These adjustments, spread out across 40, 50 or more vehicles, add up quickly—and dealers and managers know it.
“It’s hard take that aged Bronze inventory right off the bat and slash our prices,” says Lisa Groleau, sales manager for Bill Marsh Automotive Group, Traverse City, MI. “Why? Because we know what we own it for. Every time you look at what you own the vehicle for, it makes it hard to price it right the first time. It’s our own egos.”
I call this “taking the medicine” when I speak to dealers interested in ProfitTime, and those who’ve begun using it.
In some ways, the initial price-reckoning with Bronze vehicles is like going on a diet or breaking a bad habit. You’ll typically feel a little worse before you start to feel better.
But here’s the best part—the pain passes in fairly short order, and the pay-off comes pretty quickly.
“We learned that it’s really about the entire model,” Groleau says. “Until you do it for 30 days, you’re not going to see success. But when you hit the 30-day mark, it’s almost instantaneous. It’s like, this is incredible. I’m on to something.”
Blickle reports that after making the price adjustments to his Bronze vehicles, they are turning more quickly than other inventory segments, and producing better front-end gross profits than they would have under his previous pricing strategy. McQuaid sees a similar dynamic at his dealership.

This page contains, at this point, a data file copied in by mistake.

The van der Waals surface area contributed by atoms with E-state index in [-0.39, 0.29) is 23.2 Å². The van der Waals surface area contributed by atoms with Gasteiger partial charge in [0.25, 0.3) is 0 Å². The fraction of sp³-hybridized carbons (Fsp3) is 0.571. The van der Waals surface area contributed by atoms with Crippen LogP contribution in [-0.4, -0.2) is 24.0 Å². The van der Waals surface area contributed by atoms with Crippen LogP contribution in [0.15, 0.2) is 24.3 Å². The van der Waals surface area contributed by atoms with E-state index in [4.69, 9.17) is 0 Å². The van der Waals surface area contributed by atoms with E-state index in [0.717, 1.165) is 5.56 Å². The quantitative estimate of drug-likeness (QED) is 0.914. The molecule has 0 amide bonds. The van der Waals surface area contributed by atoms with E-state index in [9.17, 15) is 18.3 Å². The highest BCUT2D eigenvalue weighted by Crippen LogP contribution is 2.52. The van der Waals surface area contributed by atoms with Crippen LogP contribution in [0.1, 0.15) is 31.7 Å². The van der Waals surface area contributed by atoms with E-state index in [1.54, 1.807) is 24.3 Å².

Now, let’s turn to the Platinum vehicle pricing hurdle.
Across the country, I’ve seen the average Price to Market ratio for Platinum vehicles run close to 95 percent. But these vehicles, because of their strong investment value and market appeal, should be priced closer to 100 percent, if not higher, depending on each unit’s competitive set and market conditions.
On some level, you think it’d be super-easy for dealers to mark up vehicles to maximize their front-end gross profits.
But it’s not as easy as you think, and some believe it’s just as difficult as taking the medicine on your Bronze vehicles.
“It’s equally difficult for Velocity dealers, since we’ve been trained to not worry as much about front-end gross, to mark up your Platinum cars,” Groleau says. “You have it in your head that you only need to make so much, so you set your price and move on to the next car to free up that floorplan.”
Blickle faced a similar issue. As a Velocity dealer, he cared about how he owned a car, but it wasn’t a driving force in his pricing strategy. With ProfitTime, his thinking has changed.
“It’s not really that the market is different for the car,” Blickle says. “It’s just that if I own it for less, time is on my side. I can afford to ask all the money. Whereas, if I own it for too much, time is not on my side. If that car becomes 60 days old, I’m going to lose money.”
When dealers overcome the Bronze and Platinum pricing hurdles, they begin to see how ProfitTime is helping them improve front-end gross profits and increase sales volumes—something many hadn’t considered possible in today’s margin-compressed market.
“When we started with ProfitTime, I thought maybe we’ll turn cars a little quicker and maybe we’ll pick up some gross profit,” Blickle says. “The one thing I was not expecting was a dramatic improvement in my front-end profit. If you would have told me I could raise my grosses by $300 to $500, I probably would have bet against you. We’re thrilled.”
In my next post, we’ll examine how ProfitTime is helping dealers transform vehicle appraisals and set a better stage to sell more used cars and make more money.